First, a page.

Japan Geoscience Union Meeting 2015

Presentation information

International Session (Oral)

Symbol S (Solid Earth Sciences) » S-TT Technology & Techniques

[S-TT13] Recent Advances in Exploration Geophysics (RAEG2015)

Thu. May 28, 2015 11:00 AM - 12:45 PM 102A (1F)

Convener:*Hitoshi Mikada(Kyoto University), Junichi Takekawa(Graduate School of Science, Kyoto University), Junzo Kasahara(University of Shizuoka, Faculty of Earth Scieces), Yoshihisa Iio(Disater Prevention Research Institute, Kyoto University), Yasuo Ogawa(Volcanic Fluid Research Center Tokyo Institute of Technology), Nobukazu Seama(Department of Earth and Planetary Sciences, Graduate School of Science, Kobe University), Tatsuya Sato(Geothermal Energy Research & Development Co., LTD.), Eiichi Asakawa(JGI, Incorporated), Chair:Toshinori Kimura(Japan Agency for Marine-Earth Science and Technology), Kyosuke Okamoto(Railway Technical Research Institute)

12:15 PM - 12:30 PM

[STT13-12] Estimation of S-wave anisotropy in the Nankai Trough using active and passive seismic dataset observed by DONET

*Toshinori KIMURA1, Eiichiro ARAKI1, Hitoshi MIKADA2, Shuichi KODAIRA1, Seiichi MIURA1, Narumi TAKAHASHI1, Morifumi TAKAESU1, Masaru NAKANO1, Yuya MACHIDA1 (1.JAMSTEC, 2.Graduate School of Engineering, Kyoto University)

In The Nankai Trough seismogenic zone, which is formed by the subducting Philippine Sea plate beneath the Eurasian plate with rate of 4-6 cm/year, mega-thrust earthquake occurred repeatedly every 100-150 years. In this area, cabled real-time observation system, DONET (Dense Oceanfloor Network Systems for Earthquakes and Tsunamis) and IODP C0002G borehole observatory, have been operated to monitor seismic activity, crustal deformation and tsunami propagation since August 2011 and January 2013, respectively.
For elucidating preparation and generation process of mega-thrust earthquake, which occurs repeatedly in subduction zones, it is important to observe and monitor the stress state, a key parameter governing its fault dynamics in the vicinity of seismogenic fault. In-situ stress analysis such as borehole breakout analysis may provide the orientation and the order of differential stress around the borehole, but it is still challenging to drill seismogenic fault, and is even more difficult to monitor temporal change of stress state, especially in wide area. Therefore, we have to consider another method to estimate stress state. In this study, we performed active and passive seismic data processing to obtain seismic anisotropy using dataset acquired by three-component seismometers installed in the DONET and IODP C0002G observatories. Seismic anisotropy can be a proxy of stress state, and by observing its temporal change is expected to identify change of stress around the seismogenic fault.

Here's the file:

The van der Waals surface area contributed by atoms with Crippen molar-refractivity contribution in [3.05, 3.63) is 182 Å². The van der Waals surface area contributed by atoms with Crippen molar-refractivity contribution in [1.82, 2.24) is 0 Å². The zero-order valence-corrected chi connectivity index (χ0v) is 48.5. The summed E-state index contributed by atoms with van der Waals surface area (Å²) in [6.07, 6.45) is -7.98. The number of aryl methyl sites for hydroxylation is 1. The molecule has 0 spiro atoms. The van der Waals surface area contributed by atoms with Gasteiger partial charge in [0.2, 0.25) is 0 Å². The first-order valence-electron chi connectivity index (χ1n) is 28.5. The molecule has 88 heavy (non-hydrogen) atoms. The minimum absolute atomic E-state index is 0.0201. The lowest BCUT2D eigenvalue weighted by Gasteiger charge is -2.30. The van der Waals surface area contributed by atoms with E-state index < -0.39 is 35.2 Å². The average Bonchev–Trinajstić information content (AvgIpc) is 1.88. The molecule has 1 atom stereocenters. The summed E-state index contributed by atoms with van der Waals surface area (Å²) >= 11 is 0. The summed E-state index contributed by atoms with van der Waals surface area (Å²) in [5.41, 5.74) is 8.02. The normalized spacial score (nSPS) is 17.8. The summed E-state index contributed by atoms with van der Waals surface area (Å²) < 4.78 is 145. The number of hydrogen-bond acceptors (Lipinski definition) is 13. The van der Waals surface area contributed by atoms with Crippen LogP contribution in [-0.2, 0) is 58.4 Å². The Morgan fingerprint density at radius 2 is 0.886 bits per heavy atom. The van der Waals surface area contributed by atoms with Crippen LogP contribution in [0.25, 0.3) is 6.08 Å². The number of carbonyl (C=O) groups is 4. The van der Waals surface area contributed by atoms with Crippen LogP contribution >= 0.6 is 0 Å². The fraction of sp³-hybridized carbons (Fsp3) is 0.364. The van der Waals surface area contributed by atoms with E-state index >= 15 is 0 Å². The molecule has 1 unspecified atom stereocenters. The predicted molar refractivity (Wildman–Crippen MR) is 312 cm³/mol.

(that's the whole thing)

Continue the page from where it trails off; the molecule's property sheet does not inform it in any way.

As active seismic dataset, we used airgun records observed by DONET and IODP C0002G seismometers during KR13-17 cruise conducted on November 2013. In this study, we used airgun records of eight circular shooting lines around these seismometers with radius of 3 km. In radial and transverse components computed from original horizontal records acquired by these circular shooting lines, P-S converted waves from bottom of shallow sediment were clearly visible. Fast symmetry axis of S-wave was estimated by fitting simple sine curve to amplitude fluctuation with shot-receiver azimuth in radial component, and then we obtained S-wave anisotropy in shallow sediment in the Nankai Trough wide area.
As passive data processing, we apply seismic interferometry method to ambient noise records acquired by horizontal components of each DONET and IODP C0002G seismometer. We computed zero offset 4-C ACF and CCFs (Auto-correlation function and Cross-correlation function) comprising V11, V12, V21, and V22 from ambient noise record observed by horizontal i- and j-direction components. Vij represents impulse response which has i-direction source and j-direction receiver of each seismometer. In the ACF and CCFs calculate from long-term records for two years, several coherent events are visible. These events may be reflected S-wave from each layer, and S-wave splitting affected by seismic anisotropy. We then applied the Alford rotation and layer stripping method to the obtained 4-C ACF and CCFs. Then S-wave anisotropy direction and amplitude beneath each seismometer in each layer above the plate boundary were obtained.
We finally compared the obtained S-wave anisotropy from the active and passive methods. There are some differences between the obtained results from these methods. It may result from some reasons. Airgun records have been affected by 3-D structure around the observatory including seafloor topography and effect of undergoing P-wave anisotropy. Results from passive ambient noise components also have causes of error. The obtained 4-C ACF and CCFs might be contaminated by surface wave component. We now evaluate above mentioned effects to obtained results. Also, we intend to obtain S-wave anisotropy in deeper part from active airgun dataset using weak converted waves from deeper boundaries. We now plan to conduct next airgun survey in March 2015 by R/V Kairei with same settings as KR13-17 cruise to detect temporal change of S-wave anisotropy.